So do wikis encourage consensus or do they encourage fudge? The answer is, surely, that under some conditions it's the former and some it's the latter. The evangelists of emergence (some of whom have penned the responses to Lanier) might have us believe that the fudges will be identified and corrected in time. What if time is something you don't have?
It's reported that security agencies are looking into the use of blogs and wikis for gathering of intelligence. From the calibre of people they've consulted, it's obvious they must have confronted the issues that could arise with governance of the CIA's internal Intellipedia, and suchlike (you can imagine an online version of Crucible-style witchhunts for commies and terrorists if groupthink got out of hand). Nevertheless I have to wonder how many organisations have twigged that most of life is not like open source software: it doesn't have bugs that can be identified, isolated and eliminated. Much of life depends on 'bugs'.
Part of the issue comes down to the means by which we assess the reliability and objectivity of information, and how we resolve apparent contradictions between alternative points of view, alternative interpretations. Blogs wear their self-opinionated subjectivity on their sleeve. With wikis you can usually see fairly quickly if an article is under-developed (a 'stub'), but determining the which elements of the article are controversial or speculative and which are uncontested is more difficult.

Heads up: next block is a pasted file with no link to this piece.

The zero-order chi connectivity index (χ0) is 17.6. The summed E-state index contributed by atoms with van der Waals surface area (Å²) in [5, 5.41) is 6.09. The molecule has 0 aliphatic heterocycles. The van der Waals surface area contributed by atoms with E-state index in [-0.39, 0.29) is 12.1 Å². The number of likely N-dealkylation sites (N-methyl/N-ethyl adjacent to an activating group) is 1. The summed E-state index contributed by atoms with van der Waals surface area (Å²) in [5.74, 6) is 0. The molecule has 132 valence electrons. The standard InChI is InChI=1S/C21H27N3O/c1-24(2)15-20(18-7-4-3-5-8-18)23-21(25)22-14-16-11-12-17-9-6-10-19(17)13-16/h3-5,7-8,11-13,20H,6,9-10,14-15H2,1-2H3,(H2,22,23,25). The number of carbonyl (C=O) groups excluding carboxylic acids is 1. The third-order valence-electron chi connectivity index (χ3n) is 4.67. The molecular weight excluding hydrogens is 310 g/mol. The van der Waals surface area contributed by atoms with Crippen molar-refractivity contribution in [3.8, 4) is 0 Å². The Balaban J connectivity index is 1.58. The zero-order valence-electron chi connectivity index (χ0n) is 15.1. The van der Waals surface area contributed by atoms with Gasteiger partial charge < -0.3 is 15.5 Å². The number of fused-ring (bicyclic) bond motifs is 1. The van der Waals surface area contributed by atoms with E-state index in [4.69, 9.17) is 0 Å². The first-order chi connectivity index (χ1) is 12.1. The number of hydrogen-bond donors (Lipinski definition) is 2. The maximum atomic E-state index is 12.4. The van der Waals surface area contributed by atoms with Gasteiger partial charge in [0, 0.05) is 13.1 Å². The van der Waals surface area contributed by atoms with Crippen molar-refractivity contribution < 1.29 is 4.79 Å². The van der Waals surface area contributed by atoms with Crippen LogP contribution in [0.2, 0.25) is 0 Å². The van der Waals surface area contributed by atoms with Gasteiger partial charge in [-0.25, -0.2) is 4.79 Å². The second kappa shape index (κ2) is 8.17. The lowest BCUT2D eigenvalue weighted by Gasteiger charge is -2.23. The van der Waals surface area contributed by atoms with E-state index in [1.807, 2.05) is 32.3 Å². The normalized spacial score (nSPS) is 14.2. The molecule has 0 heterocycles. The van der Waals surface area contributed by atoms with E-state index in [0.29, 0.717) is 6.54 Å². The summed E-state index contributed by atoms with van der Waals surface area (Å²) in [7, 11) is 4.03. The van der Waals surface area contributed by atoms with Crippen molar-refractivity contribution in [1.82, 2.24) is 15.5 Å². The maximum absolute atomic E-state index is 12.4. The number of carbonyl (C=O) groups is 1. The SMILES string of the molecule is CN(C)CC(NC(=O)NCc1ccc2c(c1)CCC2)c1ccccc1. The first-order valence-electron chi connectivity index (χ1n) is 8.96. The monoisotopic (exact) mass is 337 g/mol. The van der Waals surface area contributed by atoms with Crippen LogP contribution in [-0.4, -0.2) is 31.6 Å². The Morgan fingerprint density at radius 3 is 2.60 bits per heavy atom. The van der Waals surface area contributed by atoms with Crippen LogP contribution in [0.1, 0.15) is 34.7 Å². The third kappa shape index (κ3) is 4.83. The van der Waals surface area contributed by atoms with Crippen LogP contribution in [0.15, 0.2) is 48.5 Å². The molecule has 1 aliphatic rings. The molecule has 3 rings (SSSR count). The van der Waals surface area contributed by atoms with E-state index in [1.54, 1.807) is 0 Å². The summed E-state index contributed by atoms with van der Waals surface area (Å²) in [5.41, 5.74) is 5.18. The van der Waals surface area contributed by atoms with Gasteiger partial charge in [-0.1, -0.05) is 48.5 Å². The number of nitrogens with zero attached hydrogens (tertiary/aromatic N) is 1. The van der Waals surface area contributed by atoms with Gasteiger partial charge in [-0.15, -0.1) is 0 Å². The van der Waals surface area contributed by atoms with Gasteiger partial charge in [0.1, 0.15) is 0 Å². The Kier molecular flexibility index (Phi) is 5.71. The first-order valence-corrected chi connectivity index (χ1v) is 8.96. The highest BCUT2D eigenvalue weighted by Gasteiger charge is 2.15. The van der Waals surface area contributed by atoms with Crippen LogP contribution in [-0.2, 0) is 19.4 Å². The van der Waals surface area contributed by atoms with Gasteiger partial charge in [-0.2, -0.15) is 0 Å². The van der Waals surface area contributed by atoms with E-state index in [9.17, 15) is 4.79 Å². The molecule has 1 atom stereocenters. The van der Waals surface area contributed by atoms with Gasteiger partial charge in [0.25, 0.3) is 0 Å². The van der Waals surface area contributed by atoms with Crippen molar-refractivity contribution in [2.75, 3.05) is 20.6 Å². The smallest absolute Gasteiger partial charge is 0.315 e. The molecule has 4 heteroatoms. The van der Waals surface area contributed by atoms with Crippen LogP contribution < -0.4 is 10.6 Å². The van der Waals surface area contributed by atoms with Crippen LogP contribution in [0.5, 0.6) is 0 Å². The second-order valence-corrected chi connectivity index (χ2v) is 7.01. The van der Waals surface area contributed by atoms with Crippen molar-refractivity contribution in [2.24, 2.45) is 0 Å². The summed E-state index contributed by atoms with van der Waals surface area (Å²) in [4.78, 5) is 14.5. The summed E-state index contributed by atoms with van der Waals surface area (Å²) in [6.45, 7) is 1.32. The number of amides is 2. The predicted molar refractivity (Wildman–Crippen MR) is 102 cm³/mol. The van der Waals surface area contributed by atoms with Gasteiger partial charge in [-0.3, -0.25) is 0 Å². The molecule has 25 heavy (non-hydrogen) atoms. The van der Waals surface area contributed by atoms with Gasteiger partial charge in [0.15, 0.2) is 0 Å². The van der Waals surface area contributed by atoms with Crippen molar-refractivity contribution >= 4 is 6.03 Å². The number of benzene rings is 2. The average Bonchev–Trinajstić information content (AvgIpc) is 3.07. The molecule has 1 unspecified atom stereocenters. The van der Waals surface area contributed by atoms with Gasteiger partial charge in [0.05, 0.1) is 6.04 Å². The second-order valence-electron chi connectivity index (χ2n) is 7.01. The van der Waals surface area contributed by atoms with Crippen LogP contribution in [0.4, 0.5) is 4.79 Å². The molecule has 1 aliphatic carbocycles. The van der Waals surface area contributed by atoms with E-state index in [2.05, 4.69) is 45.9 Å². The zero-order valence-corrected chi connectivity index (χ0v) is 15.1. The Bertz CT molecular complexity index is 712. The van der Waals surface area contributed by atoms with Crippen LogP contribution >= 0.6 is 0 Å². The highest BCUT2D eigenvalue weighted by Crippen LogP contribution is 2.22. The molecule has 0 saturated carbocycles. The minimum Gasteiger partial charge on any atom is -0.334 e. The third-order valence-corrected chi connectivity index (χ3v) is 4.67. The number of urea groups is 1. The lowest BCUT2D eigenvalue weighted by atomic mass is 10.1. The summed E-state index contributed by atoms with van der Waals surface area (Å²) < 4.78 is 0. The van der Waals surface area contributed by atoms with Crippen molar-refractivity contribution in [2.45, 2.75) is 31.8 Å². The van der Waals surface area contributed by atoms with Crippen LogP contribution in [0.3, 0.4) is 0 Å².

Ultimately we have to make a judgement on contested issues (whether that's to come down on one side or the other, or to suspend judgement pending further evidence or resolution) in order to act. Think of climate change, for example.
The transparency that a wiki seems to offer, in terms of who made what edit and when, is not really reassuring, since the real issue is not who wrote which part, but who is prepared to put their neck on the line for the whole. Look at the Wikipedia entry for Classical Music. The issues with this entry do not involve contradiction so much as absence of a coherent overview. Each part of it makes sense, but as a whole it doesn't really hang together. This is after a lengthy discussion when someone said the article needs a complete rewrite. Apparently it was completely rewritten, then reverted. Actually you learn quite a lot from reading the opposing arguments in the discussion, possibly more than from the current 'consensus' entry. But what does it tell us about the value of wikis if the debates underpinning an entry are more valuable than the entry itself?
Like wiki discussions, blogs require people to do more work to sift through opposing points of view as well as conversations that talk past each other. So they are not as convenient as wikis, which appear to do that work for you. But there are some tasks more reliably done by people than left to software and emergence. The most convenient solution is not always the best.Posted by David Jennings in section(s) E-learning, Ideas and Essays, Social Software on 18 December 02006 | TrackBack